‘The healthcare system is not designed around my needs’: how healthcare consumers self-integrate conventional and complementary healthcare services
Grace, S, Bradbury, J, Avila, C & Du Chesne, A 2018, '‘The healthcare system is not designed around my needs’: how healthcare consumers self-integrate conventional and complementary healthcare services', Complementary Therapies in Clinical Practice, vol. 32, pp. 151-156.
Published version available from:
Objective: To explore healthcare consumers' experiences of healthcare service integration.
Methods: This phenomenological study comprised three focus groups of 13 participants who were purposively invited to span three broad generations: young adults, middle-aged adults and seniors. Transcripts of focus group recordings were analysed thematically.
Results: Key themes were that: (i) healthcare consumers manage their own healthcare, (ii) healthcare consumers value open, non-judgmental communication with healthcare providers, and (iii) healthcare consumers want flexibility in healthcare services.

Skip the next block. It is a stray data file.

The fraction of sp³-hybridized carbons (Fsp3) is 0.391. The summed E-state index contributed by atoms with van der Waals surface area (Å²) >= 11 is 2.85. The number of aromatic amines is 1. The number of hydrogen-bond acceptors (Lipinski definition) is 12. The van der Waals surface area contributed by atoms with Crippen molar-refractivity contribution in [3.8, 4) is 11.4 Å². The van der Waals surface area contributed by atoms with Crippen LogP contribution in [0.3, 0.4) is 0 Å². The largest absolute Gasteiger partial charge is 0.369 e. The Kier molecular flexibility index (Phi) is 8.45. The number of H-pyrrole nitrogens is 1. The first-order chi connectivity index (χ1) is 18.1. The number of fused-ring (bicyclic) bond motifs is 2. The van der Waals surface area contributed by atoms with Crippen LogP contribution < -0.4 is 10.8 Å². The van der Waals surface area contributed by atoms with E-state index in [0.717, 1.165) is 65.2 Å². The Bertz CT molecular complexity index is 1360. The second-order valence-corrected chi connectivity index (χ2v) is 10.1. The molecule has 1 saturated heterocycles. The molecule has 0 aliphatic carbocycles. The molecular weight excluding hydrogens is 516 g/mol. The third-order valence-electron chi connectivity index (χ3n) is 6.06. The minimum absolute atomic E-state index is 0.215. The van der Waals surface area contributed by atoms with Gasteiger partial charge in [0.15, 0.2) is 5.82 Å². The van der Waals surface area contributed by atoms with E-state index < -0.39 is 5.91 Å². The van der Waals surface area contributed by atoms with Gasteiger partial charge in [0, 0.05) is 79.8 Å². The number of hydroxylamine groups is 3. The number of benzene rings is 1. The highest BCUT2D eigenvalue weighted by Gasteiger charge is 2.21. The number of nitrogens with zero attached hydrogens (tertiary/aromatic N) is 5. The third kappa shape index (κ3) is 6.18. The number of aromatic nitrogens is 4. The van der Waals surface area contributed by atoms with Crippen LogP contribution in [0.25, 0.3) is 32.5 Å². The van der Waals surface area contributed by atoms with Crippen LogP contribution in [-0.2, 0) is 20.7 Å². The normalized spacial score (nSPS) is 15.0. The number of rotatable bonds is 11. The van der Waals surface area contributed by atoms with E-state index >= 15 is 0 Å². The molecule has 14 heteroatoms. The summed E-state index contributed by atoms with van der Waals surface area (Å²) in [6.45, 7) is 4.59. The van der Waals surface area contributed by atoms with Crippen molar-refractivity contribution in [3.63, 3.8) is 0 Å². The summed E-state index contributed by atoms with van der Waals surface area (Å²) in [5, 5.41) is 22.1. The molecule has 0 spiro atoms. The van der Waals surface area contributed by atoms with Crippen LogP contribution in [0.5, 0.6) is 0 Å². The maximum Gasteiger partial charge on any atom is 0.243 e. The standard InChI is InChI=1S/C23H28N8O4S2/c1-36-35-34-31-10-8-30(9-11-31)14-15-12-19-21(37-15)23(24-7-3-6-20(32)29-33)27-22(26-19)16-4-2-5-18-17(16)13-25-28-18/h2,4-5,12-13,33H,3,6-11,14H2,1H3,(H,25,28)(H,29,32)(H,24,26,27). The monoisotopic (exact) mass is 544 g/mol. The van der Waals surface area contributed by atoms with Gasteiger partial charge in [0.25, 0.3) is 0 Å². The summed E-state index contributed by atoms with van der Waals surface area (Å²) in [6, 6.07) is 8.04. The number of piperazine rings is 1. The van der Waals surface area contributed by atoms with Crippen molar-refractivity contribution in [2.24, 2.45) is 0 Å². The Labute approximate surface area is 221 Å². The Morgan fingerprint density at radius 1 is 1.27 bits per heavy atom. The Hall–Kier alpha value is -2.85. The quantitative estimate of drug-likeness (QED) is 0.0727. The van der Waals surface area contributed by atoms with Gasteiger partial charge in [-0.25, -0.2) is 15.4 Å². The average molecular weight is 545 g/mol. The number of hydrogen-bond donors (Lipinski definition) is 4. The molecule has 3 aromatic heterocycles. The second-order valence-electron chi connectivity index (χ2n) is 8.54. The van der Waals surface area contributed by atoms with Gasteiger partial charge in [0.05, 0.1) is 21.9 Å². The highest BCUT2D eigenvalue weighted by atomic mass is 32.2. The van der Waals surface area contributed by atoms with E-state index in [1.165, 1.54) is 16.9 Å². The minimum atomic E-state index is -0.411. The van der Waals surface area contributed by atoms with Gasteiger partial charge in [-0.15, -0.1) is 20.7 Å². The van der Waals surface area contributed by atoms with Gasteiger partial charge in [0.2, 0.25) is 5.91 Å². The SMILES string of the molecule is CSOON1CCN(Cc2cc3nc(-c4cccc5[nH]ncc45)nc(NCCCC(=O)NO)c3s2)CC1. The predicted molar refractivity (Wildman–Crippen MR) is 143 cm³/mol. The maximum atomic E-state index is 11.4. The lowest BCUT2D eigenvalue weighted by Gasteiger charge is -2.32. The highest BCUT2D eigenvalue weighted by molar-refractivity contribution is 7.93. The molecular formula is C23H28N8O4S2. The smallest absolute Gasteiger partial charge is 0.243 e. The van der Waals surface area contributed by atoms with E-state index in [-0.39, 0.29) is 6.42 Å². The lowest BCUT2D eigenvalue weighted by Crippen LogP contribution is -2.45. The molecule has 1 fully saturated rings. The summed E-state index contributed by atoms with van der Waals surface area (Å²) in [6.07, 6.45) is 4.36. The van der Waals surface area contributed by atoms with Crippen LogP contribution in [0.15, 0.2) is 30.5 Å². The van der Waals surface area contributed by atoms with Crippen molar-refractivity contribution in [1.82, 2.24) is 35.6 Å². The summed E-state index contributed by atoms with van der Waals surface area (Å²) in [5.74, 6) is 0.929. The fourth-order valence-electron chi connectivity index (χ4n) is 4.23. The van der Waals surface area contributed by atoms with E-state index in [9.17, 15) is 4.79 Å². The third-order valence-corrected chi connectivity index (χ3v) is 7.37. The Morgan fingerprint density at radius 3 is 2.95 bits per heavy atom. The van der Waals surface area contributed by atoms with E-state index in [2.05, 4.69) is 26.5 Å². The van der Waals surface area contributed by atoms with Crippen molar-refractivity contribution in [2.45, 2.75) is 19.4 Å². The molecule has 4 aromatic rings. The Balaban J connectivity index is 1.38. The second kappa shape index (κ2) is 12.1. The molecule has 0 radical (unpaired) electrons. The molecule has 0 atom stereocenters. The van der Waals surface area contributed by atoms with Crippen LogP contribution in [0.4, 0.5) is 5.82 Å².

Conclusions: Healthcare consumers integrated their own healthcare, including complementary and alternative medicine (CAM) and conventional medicine, by researching practitioners and services and by engaging in service and product rating strategies. They moulded available health services around their needs. Without the support of healthcare providers, healthcare integration, knowledge exchange and risk management are limited. A system of healthcare integration that omits CAM fails to meet community needs, policy aims for greater efficiency, and duty of care to healthcare consumers.